• Utilize alternatives to writing such as stickers with the words on them to fill in blanks, a scribe for writing, or a rubber stamp with letters, names, or words. Or just skip the writing all together. You can do that; it’s Sunday School, not spelling or language arts class.
  • Get another helper to be your extra pair of hands and eyes in the classroom. Remind that person that he or she does not have to prepare lessons or talk in front of a large group. It is remarkable how an extra person can calm both teacher and student stress. A nonanxious and pleasant adult sitting next to a  fidgety child who struggles with academics or behavior provides the external boundary and safety net that students sometimes cannot set for themselves.
  • Finally, continually emphasize each child’s identity in Christ. Every class period, remind every child that he or she is God’s child and is loved beyond measure. They are all valuable and precious in His sight, and all this not because of how well they read, write, or behave, but because of who they are in Christ Jesus. None of us ever tires of hearing that message.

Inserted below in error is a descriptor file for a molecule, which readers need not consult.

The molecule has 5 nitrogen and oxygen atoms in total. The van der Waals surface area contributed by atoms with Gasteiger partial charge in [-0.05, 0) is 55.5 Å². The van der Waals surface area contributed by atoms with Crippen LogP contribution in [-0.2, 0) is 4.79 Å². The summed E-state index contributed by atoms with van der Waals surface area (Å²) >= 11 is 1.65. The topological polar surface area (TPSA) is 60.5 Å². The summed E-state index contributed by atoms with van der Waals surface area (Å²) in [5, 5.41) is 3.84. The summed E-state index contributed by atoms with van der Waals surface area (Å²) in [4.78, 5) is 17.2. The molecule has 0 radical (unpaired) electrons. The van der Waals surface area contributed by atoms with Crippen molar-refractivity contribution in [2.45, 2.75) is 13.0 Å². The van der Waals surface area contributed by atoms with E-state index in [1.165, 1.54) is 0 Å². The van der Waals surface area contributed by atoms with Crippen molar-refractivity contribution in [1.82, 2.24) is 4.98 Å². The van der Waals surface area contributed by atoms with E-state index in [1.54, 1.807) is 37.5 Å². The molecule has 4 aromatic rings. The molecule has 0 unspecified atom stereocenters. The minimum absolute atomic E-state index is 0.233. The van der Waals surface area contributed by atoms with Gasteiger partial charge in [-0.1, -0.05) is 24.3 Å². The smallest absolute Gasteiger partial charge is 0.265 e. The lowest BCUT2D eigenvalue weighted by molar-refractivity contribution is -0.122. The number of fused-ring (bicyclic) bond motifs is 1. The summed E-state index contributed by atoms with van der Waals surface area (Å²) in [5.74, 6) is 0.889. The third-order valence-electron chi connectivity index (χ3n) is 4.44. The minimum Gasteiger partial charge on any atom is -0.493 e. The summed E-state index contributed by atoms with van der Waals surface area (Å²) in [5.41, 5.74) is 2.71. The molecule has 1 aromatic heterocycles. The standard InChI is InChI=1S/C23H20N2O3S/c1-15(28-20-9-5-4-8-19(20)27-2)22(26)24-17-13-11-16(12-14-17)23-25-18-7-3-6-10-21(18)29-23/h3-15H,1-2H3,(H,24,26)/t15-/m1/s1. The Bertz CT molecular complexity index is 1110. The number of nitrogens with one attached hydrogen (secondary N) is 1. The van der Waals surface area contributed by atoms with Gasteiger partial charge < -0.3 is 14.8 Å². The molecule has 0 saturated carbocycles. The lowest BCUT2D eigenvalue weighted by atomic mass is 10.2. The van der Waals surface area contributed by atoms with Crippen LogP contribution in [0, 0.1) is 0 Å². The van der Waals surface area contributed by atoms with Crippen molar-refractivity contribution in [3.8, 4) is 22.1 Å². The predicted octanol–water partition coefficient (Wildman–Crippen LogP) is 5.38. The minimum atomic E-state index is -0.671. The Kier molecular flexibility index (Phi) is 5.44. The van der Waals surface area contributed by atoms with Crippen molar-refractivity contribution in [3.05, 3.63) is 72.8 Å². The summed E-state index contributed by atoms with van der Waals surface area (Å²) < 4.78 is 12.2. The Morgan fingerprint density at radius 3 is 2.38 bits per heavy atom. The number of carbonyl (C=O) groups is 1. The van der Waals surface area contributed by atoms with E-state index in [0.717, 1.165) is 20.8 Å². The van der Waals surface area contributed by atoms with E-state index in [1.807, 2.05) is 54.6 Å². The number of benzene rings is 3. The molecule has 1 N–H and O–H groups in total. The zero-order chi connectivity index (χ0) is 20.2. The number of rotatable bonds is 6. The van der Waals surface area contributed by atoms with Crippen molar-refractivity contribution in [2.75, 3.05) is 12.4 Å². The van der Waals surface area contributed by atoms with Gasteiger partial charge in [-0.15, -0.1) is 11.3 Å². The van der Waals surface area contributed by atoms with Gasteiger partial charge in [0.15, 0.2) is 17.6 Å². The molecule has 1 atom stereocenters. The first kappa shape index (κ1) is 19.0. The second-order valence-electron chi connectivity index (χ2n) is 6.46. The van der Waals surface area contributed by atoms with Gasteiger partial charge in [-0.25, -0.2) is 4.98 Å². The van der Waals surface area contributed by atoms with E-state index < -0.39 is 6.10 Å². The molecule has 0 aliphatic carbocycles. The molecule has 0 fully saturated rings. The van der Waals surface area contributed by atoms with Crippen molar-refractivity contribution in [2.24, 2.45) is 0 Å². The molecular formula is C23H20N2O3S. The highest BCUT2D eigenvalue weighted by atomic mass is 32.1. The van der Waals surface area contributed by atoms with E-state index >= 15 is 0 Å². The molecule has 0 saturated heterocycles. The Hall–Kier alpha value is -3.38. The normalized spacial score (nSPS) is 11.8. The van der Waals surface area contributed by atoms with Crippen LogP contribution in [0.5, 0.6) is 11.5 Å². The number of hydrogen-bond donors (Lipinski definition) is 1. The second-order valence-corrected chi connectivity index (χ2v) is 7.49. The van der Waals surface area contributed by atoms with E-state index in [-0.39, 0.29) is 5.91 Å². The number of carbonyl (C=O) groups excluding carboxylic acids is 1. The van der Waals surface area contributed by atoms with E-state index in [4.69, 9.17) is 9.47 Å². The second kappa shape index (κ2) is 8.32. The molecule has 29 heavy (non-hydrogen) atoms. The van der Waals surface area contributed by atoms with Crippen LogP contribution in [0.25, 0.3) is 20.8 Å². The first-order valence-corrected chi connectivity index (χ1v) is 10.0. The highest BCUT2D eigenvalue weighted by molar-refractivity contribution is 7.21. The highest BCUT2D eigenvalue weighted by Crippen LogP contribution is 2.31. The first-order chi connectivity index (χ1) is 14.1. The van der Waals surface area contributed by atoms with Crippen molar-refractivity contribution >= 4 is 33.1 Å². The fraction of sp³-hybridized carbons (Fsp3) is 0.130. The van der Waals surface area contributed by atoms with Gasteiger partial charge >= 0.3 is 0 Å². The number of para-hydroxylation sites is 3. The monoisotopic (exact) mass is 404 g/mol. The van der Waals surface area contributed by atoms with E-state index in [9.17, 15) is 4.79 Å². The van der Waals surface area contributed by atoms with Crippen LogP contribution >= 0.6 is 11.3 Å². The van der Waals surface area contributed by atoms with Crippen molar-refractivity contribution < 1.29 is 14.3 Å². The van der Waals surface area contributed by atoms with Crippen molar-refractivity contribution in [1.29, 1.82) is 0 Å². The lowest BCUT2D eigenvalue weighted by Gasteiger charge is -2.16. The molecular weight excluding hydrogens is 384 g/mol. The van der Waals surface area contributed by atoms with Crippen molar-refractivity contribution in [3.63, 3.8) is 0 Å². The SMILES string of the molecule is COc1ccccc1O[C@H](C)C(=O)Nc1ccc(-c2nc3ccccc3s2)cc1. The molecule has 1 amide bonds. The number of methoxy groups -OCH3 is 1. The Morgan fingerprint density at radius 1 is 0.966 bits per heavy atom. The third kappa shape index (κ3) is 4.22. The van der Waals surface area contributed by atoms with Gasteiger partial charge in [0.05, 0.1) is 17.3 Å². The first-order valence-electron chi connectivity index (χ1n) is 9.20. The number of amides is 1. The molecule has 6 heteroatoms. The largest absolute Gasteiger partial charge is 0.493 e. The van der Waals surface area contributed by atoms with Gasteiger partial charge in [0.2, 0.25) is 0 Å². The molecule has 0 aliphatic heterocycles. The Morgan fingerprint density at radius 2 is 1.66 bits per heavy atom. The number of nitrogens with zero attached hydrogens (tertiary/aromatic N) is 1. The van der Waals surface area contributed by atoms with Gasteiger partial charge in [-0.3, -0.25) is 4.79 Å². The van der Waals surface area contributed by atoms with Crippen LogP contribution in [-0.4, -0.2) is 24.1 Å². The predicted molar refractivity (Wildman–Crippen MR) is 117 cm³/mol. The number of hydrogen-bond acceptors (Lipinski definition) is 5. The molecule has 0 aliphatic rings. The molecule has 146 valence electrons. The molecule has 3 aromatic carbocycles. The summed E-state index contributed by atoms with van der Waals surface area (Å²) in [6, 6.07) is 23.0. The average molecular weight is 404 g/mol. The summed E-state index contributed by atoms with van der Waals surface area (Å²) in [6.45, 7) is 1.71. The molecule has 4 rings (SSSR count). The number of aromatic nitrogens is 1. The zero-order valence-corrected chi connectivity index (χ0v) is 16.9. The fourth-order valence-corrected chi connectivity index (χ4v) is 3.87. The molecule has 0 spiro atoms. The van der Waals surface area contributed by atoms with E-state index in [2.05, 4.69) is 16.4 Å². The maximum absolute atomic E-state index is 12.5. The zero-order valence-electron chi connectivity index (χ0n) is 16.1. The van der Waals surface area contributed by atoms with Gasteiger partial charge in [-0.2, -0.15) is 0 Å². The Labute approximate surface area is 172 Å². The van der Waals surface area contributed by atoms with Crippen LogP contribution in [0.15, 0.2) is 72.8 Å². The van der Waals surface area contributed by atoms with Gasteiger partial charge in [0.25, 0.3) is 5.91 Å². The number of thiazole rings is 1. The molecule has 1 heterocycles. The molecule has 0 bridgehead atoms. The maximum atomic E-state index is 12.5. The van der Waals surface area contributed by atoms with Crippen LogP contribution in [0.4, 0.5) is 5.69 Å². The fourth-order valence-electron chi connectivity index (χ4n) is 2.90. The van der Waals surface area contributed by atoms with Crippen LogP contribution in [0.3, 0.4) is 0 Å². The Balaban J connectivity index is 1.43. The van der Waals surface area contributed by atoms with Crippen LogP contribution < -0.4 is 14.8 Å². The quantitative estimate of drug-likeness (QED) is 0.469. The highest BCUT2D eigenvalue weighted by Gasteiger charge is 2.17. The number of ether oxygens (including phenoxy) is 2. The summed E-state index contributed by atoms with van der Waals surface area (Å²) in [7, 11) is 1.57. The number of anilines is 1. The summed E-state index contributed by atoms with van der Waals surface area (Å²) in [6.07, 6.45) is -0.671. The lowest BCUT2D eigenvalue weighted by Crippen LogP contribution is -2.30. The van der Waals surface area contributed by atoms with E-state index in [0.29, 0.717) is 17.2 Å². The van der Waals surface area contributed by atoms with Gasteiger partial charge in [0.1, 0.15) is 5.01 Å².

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About the Author

Lisa Krenz

Lisa Krenz is an editor at Concordia Publishing House. She has almost thirty years of experience in Lutheran schools as a special education teacher, consultant, and parent. Even though it’s taken many forms, reaching every child with the Gospel has been her passion from the beginning. She lives with her husband, Stephen, and two teen-age children, Joel and Anna, in Hoffman, Illinois, where her husband is pastor of Trinity Lutheran Church and School. You can read her latest posts here.